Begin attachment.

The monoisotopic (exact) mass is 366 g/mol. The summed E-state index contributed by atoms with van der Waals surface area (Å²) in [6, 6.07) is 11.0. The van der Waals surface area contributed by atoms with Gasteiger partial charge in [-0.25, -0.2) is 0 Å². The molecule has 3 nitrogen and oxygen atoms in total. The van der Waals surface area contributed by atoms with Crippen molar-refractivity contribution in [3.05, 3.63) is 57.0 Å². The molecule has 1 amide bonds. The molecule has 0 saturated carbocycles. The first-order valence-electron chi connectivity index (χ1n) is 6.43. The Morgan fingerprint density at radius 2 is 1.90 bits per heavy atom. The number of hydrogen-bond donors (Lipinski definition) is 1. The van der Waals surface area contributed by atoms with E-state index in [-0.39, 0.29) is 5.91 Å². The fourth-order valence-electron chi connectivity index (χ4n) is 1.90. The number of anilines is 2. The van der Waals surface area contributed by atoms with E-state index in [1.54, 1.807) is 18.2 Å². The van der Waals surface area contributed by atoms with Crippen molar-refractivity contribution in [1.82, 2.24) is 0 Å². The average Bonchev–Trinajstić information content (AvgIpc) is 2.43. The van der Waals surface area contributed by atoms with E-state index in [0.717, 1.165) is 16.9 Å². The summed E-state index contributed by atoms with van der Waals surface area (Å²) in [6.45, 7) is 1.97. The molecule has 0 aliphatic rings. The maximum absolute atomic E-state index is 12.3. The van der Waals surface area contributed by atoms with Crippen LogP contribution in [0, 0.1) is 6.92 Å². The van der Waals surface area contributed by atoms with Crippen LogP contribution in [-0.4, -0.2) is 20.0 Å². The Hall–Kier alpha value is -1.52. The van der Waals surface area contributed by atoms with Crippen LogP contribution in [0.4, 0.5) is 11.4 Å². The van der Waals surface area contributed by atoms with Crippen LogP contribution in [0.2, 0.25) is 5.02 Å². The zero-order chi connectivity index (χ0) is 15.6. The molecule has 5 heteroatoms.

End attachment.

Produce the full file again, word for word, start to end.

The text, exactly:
The monoisotopic (exact) mass is 366 g/mol. The summed E-state index contributed by atoms with van der Waals surface area (Å²) in [6, 6.07) is 11.0. The van der Waals surface area contributed by atoms with Gasteiger partial charge in [-0.25, -0.2) is 0 Å². The molecule has 3 nitrogen and oxygen atoms in total. The van der Waals surface area contributed by atoms with Crippen molar-refractivity contribution in [3.05, 3.63) is 57.0 Å². The molecule has 1 amide bonds. The molecule has 0 saturated carbocycles. The first-order valence-electron chi connectivity index (χ1n) is 6.43. The Morgan fingerprint density at radius 2 is 1.90 bits per heavy atom. The number of hydrogen-bond donors (Lipinski definition) is 1. The van der Waals surface area contributed by atoms with E-state index in [-0.39, 0.29) is 5.91 Å². The fourth-order valence-electron chi connectivity index (χ4n) is 1.90. The number of anilines is 2. The van der Waals surface area contributed by atoms with E-state index in [1.54, 1.807) is 18.2 Å². The van der Waals surface area contributed by atoms with Crippen molar-refractivity contribution in [1.82, 2.24) is 0 Å². The average Bonchev–Trinajstić information content (AvgIpc) is 2.43. The van der Waals surface area contributed by atoms with E-state index in [0.717, 1.165) is 16.9 Å². The summed E-state index contributed by atoms with van der Waals surface area (Å²) in [6.45, 7) is 1.97. The molecule has 0 aliphatic rings. The maximum absolute atomic E-state index is 12.3. The van der Waals surface area contributed by atoms with Crippen LogP contribution in [0, 0.1) is 6.92 Å². The van der Waals surface area contributed by atoms with Crippen LogP contribution in [-0.4, -0.2) is 20.0 Å². The Hall–Kier alpha value is -1.52. The van der Waals surface area contributed by atoms with Crippen LogP contribution in [0.4, 0.5) is 11.4 Å². The van der Waals surface area contributed by atoms with Crippen LogP contribution in [0.2, 0.25) is 5.02 Å². The zero-order chi connectivity index (χ0) is 15.6. The molecule has 5 heteroatoms.